Trends in 2014 for Church Tithing, Giving and Stewardship

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Trends in 2014 for Church Tithing, Giving and Stewardship

Church giving and stewardship will continue to evolve and change in 2014. In working with churches in their stewardship practices and dealing with tithing, several trends are emerging. Knowing these trends will make you more effective in increasing giving to match your vision. These trends matter to you as a church leader. The economy is getting better. People feel more comfort in giving. As a leader, however, it is unwise to presume that givers will want to give to your church. Know these trends, be intentional about expanding your generosity culture and watch your giving grow.

1. Younger, emerging givers will need special coaching to engage and they will engage.

We can call them millennial, but they are much more than that. These younger givers have a skeptical view of the church for many valid reasons. Our church systems and communication must adjust to build these younger givers into disciples, a cornerstone of which is their view of giving and stewardship. The church will miss younger generational giving without adjustments.

2. Segmenting your communication will bring more giving.

Realize that communication must come in segmented forms all year, designed to connect with the many segments in your church. Older givers resonant differently than younger givers. Not all younger givers give online and not all older givers write checks. Young married couples with mortgage debt need unique messaging that differs from the young professionals with discretionary income. People who grew up in the church approach giving differently than someone new to church. The more we connect with people where they are will increase your giving. There is no longer a one format of church giver communication.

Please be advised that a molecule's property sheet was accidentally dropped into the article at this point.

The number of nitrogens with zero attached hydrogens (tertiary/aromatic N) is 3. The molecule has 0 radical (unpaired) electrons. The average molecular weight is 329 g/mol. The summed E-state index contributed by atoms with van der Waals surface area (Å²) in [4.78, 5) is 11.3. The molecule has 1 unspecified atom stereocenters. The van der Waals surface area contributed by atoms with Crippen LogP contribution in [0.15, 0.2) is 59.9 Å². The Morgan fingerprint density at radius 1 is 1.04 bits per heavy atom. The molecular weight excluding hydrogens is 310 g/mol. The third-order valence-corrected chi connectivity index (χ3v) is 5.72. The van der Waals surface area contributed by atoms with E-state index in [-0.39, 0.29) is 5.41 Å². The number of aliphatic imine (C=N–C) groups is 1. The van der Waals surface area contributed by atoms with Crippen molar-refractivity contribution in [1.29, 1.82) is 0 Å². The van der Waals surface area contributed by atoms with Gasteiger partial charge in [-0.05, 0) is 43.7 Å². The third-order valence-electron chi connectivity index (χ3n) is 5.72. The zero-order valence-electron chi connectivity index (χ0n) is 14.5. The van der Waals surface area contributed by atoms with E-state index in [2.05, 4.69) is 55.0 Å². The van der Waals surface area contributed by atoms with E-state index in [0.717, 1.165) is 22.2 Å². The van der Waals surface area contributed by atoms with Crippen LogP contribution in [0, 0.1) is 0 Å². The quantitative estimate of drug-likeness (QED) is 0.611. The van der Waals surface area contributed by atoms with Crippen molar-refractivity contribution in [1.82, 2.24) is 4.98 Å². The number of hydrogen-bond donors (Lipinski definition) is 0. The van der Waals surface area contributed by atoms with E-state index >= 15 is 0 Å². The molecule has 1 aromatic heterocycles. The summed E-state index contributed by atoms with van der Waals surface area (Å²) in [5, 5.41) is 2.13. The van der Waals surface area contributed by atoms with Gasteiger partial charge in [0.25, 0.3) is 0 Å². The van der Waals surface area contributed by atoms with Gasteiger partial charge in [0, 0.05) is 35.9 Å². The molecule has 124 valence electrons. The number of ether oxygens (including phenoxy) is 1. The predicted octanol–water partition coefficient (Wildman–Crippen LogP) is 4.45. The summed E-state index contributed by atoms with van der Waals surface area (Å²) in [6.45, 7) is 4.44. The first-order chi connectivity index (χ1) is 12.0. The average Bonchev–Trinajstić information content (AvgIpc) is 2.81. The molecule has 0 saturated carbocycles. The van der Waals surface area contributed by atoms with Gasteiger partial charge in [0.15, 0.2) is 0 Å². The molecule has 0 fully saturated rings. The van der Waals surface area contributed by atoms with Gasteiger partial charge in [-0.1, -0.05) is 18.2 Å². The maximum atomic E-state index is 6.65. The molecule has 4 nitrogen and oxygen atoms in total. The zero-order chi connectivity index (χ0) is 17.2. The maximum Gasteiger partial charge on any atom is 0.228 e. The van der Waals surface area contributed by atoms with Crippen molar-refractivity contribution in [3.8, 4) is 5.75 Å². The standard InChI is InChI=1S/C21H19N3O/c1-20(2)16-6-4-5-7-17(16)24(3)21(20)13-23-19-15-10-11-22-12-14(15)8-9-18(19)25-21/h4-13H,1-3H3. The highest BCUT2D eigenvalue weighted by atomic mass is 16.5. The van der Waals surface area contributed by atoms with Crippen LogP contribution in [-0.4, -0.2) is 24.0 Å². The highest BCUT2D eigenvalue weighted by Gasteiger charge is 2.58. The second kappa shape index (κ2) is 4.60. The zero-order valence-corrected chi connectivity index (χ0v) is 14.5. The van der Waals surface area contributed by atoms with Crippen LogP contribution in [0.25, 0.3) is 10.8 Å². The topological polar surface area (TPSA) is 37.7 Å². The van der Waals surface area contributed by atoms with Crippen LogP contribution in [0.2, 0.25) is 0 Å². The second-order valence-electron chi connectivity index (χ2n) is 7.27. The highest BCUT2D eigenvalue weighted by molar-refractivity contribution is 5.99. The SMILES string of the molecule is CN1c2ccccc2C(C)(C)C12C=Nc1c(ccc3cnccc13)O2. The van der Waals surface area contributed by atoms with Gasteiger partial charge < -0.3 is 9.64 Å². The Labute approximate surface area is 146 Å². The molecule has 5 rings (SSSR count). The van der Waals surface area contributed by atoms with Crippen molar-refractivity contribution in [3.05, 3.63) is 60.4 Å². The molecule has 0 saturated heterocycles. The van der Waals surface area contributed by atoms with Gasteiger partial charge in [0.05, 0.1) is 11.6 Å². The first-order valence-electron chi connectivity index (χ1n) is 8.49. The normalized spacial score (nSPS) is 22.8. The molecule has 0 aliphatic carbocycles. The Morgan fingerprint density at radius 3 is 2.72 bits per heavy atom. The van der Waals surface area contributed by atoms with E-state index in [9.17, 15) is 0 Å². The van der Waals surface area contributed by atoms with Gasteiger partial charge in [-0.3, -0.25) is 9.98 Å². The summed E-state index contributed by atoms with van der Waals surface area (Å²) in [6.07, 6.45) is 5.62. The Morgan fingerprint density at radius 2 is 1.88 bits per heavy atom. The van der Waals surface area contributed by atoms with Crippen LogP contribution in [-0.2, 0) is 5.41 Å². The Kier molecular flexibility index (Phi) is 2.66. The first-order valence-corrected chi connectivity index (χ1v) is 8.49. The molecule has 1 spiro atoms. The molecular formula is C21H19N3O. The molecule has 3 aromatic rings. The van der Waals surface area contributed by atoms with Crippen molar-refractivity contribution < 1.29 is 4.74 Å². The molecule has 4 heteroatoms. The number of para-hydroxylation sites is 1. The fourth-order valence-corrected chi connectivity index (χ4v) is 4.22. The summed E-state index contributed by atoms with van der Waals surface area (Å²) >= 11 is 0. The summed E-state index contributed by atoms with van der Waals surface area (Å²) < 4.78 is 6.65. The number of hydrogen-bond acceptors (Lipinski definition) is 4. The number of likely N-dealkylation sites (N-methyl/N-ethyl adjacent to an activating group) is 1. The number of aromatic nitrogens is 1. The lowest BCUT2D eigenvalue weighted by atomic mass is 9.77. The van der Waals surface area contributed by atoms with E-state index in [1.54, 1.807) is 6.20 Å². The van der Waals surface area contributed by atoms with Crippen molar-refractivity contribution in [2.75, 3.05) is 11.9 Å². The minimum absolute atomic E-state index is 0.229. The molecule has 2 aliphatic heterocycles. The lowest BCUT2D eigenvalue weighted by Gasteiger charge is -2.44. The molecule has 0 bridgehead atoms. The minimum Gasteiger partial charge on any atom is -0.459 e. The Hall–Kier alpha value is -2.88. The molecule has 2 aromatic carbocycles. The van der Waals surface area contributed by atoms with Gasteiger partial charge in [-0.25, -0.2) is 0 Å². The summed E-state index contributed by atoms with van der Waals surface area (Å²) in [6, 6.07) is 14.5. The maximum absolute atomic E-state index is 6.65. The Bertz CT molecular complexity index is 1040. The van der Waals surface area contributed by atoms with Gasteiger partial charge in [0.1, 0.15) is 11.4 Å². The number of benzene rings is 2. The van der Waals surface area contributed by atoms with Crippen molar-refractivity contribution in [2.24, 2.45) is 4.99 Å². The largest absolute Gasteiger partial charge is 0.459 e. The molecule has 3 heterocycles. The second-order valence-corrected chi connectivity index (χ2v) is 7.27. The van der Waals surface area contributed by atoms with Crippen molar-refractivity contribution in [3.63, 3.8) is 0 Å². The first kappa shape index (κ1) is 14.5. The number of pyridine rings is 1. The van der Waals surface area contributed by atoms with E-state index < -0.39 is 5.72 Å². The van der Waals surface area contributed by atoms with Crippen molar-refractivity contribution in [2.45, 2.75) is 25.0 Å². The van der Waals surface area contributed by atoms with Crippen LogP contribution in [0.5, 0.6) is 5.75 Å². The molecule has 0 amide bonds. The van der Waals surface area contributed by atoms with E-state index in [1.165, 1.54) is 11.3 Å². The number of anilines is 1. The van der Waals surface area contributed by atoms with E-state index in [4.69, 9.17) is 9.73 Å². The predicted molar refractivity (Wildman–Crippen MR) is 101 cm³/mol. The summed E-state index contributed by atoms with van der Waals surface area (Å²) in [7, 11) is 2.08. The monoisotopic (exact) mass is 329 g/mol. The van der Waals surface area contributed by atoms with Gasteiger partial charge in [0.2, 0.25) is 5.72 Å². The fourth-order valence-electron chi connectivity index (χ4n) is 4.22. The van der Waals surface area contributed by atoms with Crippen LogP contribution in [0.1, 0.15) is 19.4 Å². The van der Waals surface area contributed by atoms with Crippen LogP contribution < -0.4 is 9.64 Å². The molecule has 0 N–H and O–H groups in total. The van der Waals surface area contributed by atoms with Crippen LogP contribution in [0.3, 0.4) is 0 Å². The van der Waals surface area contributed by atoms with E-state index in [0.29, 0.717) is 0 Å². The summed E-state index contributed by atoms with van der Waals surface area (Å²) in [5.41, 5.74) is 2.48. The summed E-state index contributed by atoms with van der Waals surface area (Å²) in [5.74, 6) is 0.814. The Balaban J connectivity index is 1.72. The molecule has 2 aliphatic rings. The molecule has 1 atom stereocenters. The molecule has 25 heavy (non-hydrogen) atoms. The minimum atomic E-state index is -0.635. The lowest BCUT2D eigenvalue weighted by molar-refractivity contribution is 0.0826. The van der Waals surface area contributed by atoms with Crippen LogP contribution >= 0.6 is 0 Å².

3. Church giving from outside of the worship service will increase to 50% or more.

Understand that the church that offers multiple on-ramps of giving will increase total giving. Many churches where I work now have 50% plus of all giving coming from outside the worship experience. For those that prefer to give as an act of worship, continue the practice. Understand that not all givers prefer to give in worship and cannot, even if they wanted to give. They do not have a checkbook and their debit card is not welcome in your church.

One church I work with stopped passing their traditional baskets but kept the offering moment strong in worship. Why? Because so many people had moved to online banking and mobile giving that passing the baskets was a negative influence on the whole. So few people used the baskets that people began to believe that no one really gave. They created well-made boxes in the sanctuary foyer. Giving continues to increase.